Quail Eggs: Benefits And Harms

Quail eggs are considered a dietary product necessary in the diet for the normal development of a child’s body, for recovery in the postoperative period, and in the case of various diseases. The egg has a rather thin light shell with characteristic dark spots. The weight of one quail egg is from 10 to 12 g.

How to eat quail eggs correctly

Eat quail eggs raw, boiled, and fried. Their daily allowance depends on the age of the person. Thus, for children from 1 to 3 years old, the daily amount of quail eggs is 1-2 pcs, from 3 to 10 years old – 3 pcs, from 10 to 18 – 4 pcs, from 18 to 50 years old – 5-6 pcs, over 50 years old – 4-5 pcs.

Energy value of quail eggs

Quail eggs are low in calories. A serving of five eggs contains only 71 calories, which is 4 percent of the daily calorie intake of a standard 2,000-calorie diet and about the same as one large chicken egg. Each serving of quail eggs provides 6 grams of protein to support healthy skin and hair. Quail eggs also contain 5 grams of fat, including 1.6 grams of saturated fat per serving.

Choline and vitamin A

Adding quail eggs to your diet increases your intake of vitamin A as well as choline. Your body needs choline to help maintain cell membrane integrity and nervous system function. Vitamin A also improves vision and boosts the immune system. Each serving of quail eggs contains 119 milligrams of choline and 244 international units of vitamin A. This provides 22% of the daily value of choline and 8% of vitamin A for men, according to the Institute of Medicine, and 28% and 10% of the recommended daily intake of choline and vitamin A for women, respectively.

Iron and selenium

Quail eggs are also excellent sources of some important minerals. They are rich in selenium and contain even more iron than chicken eggs. Each serving of quail eggs provides 1.6 milligrams of iron – 20 percent and 9 percent of the recommended daily allowance for men and women, respectively – and contains 26 percent of the recommended daily intake of selenium. A large chicken egg, on the other hand, contains only 0.9 milligrams of iron.

Quail eggs also contain many other nutrients, including vitamins (A, B1, B2, PP), micro- and macronutrients (phosphorus, potassium, cobalt, copper, calcium), and essential amino acids (threonine, tyrosine, glycine, lysozine, and histidine).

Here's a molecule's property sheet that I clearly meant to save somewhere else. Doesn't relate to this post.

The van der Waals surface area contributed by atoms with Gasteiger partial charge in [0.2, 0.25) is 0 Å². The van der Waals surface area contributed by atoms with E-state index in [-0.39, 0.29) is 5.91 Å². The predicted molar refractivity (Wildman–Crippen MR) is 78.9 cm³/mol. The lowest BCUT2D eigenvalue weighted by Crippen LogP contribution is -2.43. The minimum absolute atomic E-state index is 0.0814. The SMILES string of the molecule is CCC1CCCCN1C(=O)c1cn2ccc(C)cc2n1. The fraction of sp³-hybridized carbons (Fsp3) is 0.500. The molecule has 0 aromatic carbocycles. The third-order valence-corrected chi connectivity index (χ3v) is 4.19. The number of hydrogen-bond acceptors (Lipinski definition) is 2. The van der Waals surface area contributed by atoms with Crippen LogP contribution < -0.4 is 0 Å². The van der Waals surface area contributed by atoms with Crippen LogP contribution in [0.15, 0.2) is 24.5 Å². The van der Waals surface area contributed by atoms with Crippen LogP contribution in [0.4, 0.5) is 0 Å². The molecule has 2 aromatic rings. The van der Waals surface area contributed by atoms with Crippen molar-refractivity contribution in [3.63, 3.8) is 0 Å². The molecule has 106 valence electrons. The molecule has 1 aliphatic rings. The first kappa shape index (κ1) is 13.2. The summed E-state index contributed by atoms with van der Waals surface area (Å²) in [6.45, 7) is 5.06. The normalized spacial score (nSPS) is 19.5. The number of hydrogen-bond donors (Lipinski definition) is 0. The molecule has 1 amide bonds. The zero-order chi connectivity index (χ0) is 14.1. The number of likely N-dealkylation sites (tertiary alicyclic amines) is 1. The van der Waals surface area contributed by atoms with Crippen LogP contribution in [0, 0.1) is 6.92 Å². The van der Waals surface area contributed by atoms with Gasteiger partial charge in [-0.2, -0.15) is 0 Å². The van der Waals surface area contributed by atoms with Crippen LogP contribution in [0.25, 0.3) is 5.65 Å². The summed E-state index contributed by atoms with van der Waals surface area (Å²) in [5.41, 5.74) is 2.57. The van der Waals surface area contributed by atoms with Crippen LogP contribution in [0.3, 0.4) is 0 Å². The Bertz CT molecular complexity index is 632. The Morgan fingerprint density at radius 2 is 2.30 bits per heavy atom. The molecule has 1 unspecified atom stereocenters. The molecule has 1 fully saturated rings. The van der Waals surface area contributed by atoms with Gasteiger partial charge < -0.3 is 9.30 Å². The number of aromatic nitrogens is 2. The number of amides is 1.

Properties of quail eggs

One of the main advantages of quail eggs is the absence of any contraindications to their consumption. They do not cause allergic reactions even in children.

Quail eggs are used in the treatment of diseases such as gastritis, pancreatitis, metabolic and digestive disorders, pneumonia, bronchitis, asthma, tuberculosis, blood pressure fluctuations, anemia, heart disease, and diseases of the eyes.
The presence of quail eggs in a child’s diet contributes to better mental development, improved memory, concentration, and strengthening of the nervous and immune systems.

Pregnant women are recommended to use this product to prevent the development of pregnancy pathologies, strengthen dental tissue, and maintain immunity.

In addition, the substances contained in eggs contribute to the binding and excretion of radionuclides. This is especially important for people whose work involves an increased risk of radiation exposure, people undergoing chemotherapy to fight cancer, and those who have already received a dose of radiation, for example, as a result of the Chornobyl accident.

Harm from eating quail eggs

  • Quail eggs can be harmful, like any product, if you eat a lot of them. You should pay attention to the expiration date.
  • People with liver disease should not abuse this product either. People with diabetes and atherosclerosis should not eat more than five pieces.
  • If the storage regime is violated, there is a risk of salmonellosis. But it is minimized if the eggs are heat-treated.
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Written by Bella Adams

I'm a professionally-trained, executive chef with over ten years in Restaurant Culinary and hospitality management. Experienced in specialized diets, including Vegetarian, Vegan, Raw foods, whole food, plant-based, allergy-friendly, farm-to-table, and more. Outside of the kitchen, I write about lifestyle factors that impact well-being.

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